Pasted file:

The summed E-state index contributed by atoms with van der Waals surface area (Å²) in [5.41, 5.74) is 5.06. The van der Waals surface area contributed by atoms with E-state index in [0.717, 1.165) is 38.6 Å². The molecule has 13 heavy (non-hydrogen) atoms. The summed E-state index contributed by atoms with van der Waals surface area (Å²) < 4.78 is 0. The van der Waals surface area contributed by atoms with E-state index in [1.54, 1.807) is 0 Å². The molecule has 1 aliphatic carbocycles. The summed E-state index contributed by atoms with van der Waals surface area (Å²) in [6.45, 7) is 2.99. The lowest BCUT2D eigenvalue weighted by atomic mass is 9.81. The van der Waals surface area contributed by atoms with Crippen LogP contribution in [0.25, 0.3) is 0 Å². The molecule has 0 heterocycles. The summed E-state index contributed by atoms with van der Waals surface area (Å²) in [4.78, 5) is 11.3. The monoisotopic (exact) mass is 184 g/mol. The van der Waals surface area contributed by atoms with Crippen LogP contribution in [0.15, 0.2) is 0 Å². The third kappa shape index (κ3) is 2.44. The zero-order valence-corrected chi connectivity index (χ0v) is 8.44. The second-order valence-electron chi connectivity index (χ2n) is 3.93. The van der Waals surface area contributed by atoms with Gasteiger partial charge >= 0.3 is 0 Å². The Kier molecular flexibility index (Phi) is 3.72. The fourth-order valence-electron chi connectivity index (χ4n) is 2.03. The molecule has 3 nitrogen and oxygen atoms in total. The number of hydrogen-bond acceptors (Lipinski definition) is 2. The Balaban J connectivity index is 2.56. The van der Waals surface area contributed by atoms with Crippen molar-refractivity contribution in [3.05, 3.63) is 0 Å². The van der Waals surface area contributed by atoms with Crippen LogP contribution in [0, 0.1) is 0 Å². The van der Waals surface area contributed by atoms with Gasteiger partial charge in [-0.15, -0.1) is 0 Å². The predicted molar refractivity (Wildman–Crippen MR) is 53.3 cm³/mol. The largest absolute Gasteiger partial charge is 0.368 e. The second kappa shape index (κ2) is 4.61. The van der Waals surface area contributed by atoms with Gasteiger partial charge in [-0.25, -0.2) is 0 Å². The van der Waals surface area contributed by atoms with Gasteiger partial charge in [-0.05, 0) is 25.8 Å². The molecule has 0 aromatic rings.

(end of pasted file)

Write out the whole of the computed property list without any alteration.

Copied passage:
The summed E-state index contributed by atoms with van der Waals surface area (Å²) in [5.41, 5.74) is 5.06. The van der Waals surface area contributed by atoms with E-state index in [0.717, 1.165) is 38.6 Å². The molecule has 13 heavy (non-hydrogen) atoms. The summed E-state index contributed by atoms with van der Waals surface area (Å²) < 4.78 is 0. The van der Waals surface area contributed by atoms with E-state index in [1.54, 1.807) is 0 Å². The molecule has 1 aliphatic carbocycles. The summed E-state index contributed by atoms with van der Waals surface area (Å²) in [6.45, 7) is 2.99. The lowest BCUT2D eigenvalue weighted by atomic mass is 9.81. The van der Waals surface area contributed by atoms with Crippen LogP contribution in [0.25, 0.3) is 0 Å². The molecule has 0 heterocycles. The summed E-state index contributed by atoms with van der Waals surface area (Å²) in [4.78, 5) is 11.3. The monoisotopic (exact) mass is 184 g/mol. The van der Waals surface area contributed by atoms with Crippen LogP contribution in [0.15, 0.2) is 0 Å². The third kappa shape index (κ3) is 2.44. The zero-order valence-corrected chi connectivity index (χ0v) is 8.44. The second-order valence-electron chi connectivity index (χ2n) is 3.93. The van der Waals surface area contributed by atoms with Gasteiger partial charge >= 0.3 is 0 Å². The Kier molecular flexibility index (Phi) is 3.72. The fourth-order valence-electron chi connectivity index (χ4n) is 2.03. The molecule has 3 nitrogen and oxygen atoms in total. The number of hydrogen-bond acceptors (Lipinski definition) is 2. The Balaban J connectivity index is 2.56. The van der Waals surface area contributed by atoms with Crippen molar-refractivity contribution in [3.05, 3.63) is 0 Å². The van der Waals surface area contributed by atoms with Crippen LogP contribution in [0, 0.1) is 0 Å². The van der Waals surface area contributed by atoms with Gasteiger partial charge in [-0.15, -0.1) is 0 Å². The predicted molar refractivity (Wildman–Crippen MR) is 53.3 cm³/mol. The largest absolute Gasteiger partial charge is 0.368 e. The second kappa shape index (κ2) is 4.61. The van der Waals surface area contributed by atoms with Gasteiger partial charge in [-0.25, -0.2) is 0 Å². The van der Waals surface area contributed by atoms with Gasteiger partial charge in [-0.05, 0) is 25.8 Å². The molecule has 0 aromatic rings.